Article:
We had a lot of fun putting it together, and what better than to make something that is fun and puts a positive message out there into the world.


Out Traveler article

Here's an article I did for OUT Traveler about my visit to Disneyland, Paris.


Comedy Map of Britain

I flew up to Glasgow one weekend towards the end of the run of Bent to shoot this segment for a BBC show Comedy Map of Britain which took people back to the places where they had derived their comedy material from.  Forbes Masson and I revisited the lovely Prestwick Airport, where we'd shot scenes from The High Life.


Self Exposure

Here's the intoduction I did for this book of nude self-portraits by various photographers, edited by Reed Massengill......

I think everyone secretly wants to take nude self-portraits. To be able to see ourselves as others see us - either passive or in the throws of passion – is always illuminating, but isn’t it also erotic just to have in our possession an image that captured a moment in our lives when we were at our barest? 

Baring it all has many connotations, of course. Sometimes the look in an eye is more revealing than an entire naked body.  And sometimes a close-up of an erection speaks volumes about the subject, and what he wants us to think and/or think of him.

I have taken my clothes off for many photographers over the years, several times for some of those you will see in these pages.  But I have never allowed (or indeed been asked) for a nude self-portrait to be published before.

Actors are asked to reveal a lot about ourselves all the time (if, like me, you believe letting parts of yourself be revealed through a character is what acting is all about).  But when I am asked to pose nude for a photo I realize that I am allowing myself to be revealed in a more titillating way: here is Alan Cumming, that actor, with his arse out; here he is again, oops, we can nearly see his cock etc.  In a way, the more I show in a photograph, the more I am throwing you off the scent.
These photographers are all choosing to see what it feels like being on the other side.  The hunters are becoming the hunted - or at least pretending to be willing to be hunted.  What I find fascinating is trying to guess how much they too are really revealing, or how much they – intentionally - are trying to throw us off the scent.  It’s harder, of course, because we don’t know them, we haven’t seen their films or heard them on talk shows.  We do not know the mask they are dropping. We only have these images to glean a very complex series of attributes, desires and foibles.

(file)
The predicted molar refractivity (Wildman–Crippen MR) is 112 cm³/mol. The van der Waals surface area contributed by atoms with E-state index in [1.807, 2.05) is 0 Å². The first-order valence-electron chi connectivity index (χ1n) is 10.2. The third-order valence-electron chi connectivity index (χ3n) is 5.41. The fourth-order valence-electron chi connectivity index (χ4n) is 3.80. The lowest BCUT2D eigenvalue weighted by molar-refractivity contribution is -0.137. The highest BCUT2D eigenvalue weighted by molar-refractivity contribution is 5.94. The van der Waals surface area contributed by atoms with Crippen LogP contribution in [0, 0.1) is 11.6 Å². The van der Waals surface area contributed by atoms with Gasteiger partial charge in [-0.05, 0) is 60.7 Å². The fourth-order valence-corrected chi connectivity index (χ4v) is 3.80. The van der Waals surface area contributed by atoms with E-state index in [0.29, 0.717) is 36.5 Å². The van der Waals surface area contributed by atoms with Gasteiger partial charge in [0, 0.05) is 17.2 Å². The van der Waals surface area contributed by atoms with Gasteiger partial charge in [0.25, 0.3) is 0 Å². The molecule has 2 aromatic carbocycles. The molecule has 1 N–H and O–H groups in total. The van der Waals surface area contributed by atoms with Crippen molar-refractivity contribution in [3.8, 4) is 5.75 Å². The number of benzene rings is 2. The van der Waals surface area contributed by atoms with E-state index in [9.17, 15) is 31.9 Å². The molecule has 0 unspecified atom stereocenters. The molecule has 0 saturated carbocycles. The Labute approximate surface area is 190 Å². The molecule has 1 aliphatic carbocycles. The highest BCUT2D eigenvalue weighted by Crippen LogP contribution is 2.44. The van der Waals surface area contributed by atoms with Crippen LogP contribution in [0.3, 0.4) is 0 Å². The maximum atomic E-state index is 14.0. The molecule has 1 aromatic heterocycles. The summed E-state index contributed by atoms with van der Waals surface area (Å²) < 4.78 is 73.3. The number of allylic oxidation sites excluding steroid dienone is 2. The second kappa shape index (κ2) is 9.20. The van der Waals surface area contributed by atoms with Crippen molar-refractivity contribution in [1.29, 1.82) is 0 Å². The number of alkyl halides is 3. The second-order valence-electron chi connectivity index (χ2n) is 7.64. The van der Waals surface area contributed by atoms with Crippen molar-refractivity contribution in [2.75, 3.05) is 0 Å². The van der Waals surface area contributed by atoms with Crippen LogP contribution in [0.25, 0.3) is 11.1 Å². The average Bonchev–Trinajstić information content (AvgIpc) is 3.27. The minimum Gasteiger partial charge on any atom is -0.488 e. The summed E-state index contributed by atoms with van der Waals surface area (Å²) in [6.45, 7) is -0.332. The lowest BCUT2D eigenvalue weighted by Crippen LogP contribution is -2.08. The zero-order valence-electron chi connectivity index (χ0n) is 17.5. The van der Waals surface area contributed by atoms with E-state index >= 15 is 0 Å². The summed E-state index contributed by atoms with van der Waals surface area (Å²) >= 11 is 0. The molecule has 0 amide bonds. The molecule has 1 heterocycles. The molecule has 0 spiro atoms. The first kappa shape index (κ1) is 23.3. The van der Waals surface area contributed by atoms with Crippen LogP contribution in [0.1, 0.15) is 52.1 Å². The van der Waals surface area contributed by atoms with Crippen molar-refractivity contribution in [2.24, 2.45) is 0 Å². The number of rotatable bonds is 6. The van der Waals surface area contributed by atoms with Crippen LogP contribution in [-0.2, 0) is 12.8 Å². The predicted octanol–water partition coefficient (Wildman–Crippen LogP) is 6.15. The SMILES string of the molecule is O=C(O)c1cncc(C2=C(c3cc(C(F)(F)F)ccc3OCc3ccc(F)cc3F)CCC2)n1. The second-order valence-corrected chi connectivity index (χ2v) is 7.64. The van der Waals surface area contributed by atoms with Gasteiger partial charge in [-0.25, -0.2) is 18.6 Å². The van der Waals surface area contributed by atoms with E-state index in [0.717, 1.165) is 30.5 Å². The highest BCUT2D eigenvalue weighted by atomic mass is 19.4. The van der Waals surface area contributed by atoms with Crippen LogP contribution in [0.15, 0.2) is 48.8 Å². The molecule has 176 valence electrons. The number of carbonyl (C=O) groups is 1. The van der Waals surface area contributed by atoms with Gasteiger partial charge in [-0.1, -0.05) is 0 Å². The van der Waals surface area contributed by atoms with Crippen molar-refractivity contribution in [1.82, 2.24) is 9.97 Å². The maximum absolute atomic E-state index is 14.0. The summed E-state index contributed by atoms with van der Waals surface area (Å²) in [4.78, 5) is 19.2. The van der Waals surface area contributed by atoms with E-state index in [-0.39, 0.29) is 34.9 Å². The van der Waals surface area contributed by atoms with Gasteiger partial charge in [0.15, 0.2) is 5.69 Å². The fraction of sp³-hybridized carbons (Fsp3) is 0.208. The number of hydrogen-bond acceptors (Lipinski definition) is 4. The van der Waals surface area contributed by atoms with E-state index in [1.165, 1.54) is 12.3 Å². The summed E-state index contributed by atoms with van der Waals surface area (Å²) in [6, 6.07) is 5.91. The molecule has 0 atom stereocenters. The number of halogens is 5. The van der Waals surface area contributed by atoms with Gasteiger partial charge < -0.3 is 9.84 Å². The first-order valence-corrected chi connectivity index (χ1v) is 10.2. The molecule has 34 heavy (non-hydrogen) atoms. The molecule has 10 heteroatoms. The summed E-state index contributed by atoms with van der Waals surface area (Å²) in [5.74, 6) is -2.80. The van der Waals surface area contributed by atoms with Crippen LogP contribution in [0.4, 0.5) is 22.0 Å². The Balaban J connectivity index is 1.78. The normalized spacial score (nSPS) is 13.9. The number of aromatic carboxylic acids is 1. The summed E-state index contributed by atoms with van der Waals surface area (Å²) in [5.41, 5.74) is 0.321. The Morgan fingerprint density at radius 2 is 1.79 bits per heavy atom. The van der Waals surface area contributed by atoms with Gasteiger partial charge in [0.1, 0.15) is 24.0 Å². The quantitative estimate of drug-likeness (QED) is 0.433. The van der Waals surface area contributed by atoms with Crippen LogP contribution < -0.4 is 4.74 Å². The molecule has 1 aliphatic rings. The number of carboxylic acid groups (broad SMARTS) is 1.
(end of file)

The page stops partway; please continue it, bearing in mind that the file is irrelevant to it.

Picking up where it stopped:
Unlike the nudes of me that have been published, my self-portraits are not beautifully lit, there is no powder brushed across my buttocks, and I am certainly showing a lot more than I would ever feel comfortable showing in a studio with a whole slew of crew present. 

If I weren’t famous I think I would have shown you an altogether different picture.  I initially cursed the internet and the gossip industry for denying me artistic freedom and complete inhibition.  But then I looked through the artists’ work again and realized that what this book is really about is intimacy – and just like baring it all, intimacy can come in many forms.

This is a very intimate self-portrait, and I hope the route it took me to decide upon it will serve as a good prism for your enjoyment of the rest of this collection.

Midnight Snack

Sundance Channel asked me to take over as host of their film series Midnight Snack.  The scenario was that I was at home talking about a film I was about to watch, with a midnight snack I was about to eat.  So I suggested that, for reasons of accuracy, I should co-host with my dog, Honey

 A star is born.....

Out Traveler article

Here's an article I wrote for the April 2005 issue of OUT Traveler about my visit to China